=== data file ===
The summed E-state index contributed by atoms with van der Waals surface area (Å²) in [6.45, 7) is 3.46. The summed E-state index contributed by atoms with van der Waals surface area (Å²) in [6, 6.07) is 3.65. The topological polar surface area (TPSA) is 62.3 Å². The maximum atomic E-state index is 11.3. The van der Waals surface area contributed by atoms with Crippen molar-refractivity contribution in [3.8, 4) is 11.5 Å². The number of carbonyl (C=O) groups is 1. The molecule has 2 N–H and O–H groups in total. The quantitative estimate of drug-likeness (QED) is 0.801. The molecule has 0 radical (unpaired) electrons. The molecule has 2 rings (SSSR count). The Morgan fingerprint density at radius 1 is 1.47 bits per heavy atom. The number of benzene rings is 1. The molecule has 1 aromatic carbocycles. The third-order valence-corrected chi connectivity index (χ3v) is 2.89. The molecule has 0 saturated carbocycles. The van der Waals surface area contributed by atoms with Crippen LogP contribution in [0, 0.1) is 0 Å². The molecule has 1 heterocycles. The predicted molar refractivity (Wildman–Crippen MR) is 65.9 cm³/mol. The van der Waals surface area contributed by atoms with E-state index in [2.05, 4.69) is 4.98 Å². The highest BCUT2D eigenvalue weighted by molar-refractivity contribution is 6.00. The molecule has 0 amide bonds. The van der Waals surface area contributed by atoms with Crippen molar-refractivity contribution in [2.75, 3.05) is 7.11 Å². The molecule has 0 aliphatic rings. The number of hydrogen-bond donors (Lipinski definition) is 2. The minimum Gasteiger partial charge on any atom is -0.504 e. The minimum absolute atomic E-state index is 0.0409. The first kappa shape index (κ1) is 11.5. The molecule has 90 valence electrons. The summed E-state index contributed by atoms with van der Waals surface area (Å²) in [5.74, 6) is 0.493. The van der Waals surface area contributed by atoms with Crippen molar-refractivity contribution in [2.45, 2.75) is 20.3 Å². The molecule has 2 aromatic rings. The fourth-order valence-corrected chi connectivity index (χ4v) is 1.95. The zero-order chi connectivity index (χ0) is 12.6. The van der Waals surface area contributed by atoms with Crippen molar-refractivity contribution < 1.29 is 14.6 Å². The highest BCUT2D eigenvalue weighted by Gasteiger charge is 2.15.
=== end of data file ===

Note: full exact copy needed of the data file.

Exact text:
The summed E-state index contributed by atoms with van der Waals surface area (Å²) in [6.45, 7) is 3.46. The summed E-state index contributed by atoms with van der Waals surface area (Å²) in [6, 6.07) is 3.65. The topological polar surface area (TPSA) is 62.3 Å². The maximum atomic E-state index is 11.3. The van der Waals surface area contributed by atoms with Crippen molar-refractivity contribution in [3.8, 4) is 11.5 Å². The number of carbonyl (C=O) groups is 1. The molecule has 2 N–H and O–H groups in total. The quantitative estimate of drug-likeness (QED) is 0.801. The molecule has 0 radical (unpaired) electrons. The molecule has 2 rings (SSSR count). The Morgan fingerprint density at radius 1 is 1.47 bits per heavy atom. The number of benzene rings is 1. The molecule has 1 aromatic carbocycles. The third-order valence-corrected chi connectivity index (χ3v) is 2.89. The molecule has 0 saturated carbocycles. The van der Waals surface area contributed by atoms with Crippen LogP contribution in [0, 0.1) is 0 Å². The molecule has 1 heterocycles. The predicted molar refractivity (Wildman–Crippen MR) is 65.9 cm³/mol. The van der Waals surface area contributed by atoms with E-state index in [2.05, 4.69) is 4.98 Å². The highest BCUT2D eigenvalue weighted by molar-refractivity contribution is 6.00. The molecule has 0 amide bonds. The van der Waals surface area contributed by atoms with Crippen molar-refractivity contribution in [2.75, 3.05) is 7.11 Å². The molecule has 0 aliphatic rings. The number of hydrogen-bond donors (Lipinski definition) is 2. The minimum Gasteiger partial charge on any atom is -0.504 e. The minimum absolute atomic E-state index is 0.0409. The first kappa shape index (κ1) is 11.5. The molecule has 90 valence electrons. The summed E-state index contributed by atoms with van der Waals surface area (Å²) in [5.74, 6) is 0.493. The van der Waals surface area contributed by atoms with Crippen molar-refractivity contribution in [2.45, 2.75) is 20.3 Å². The molecule has 2 aromatic rings. The fourth-order valence-corrected chi connectivity index (χ4v) is 1.95. The zero-order chi connectivity index (χ0) is 12.6. The van der Waals surface area contributed by atoms with Crippen molar-refractivity contribution < 1.29 is 14.6 Å². The highest BCUT2D eigenvalue weighted by Gasteiger charge is 2.15.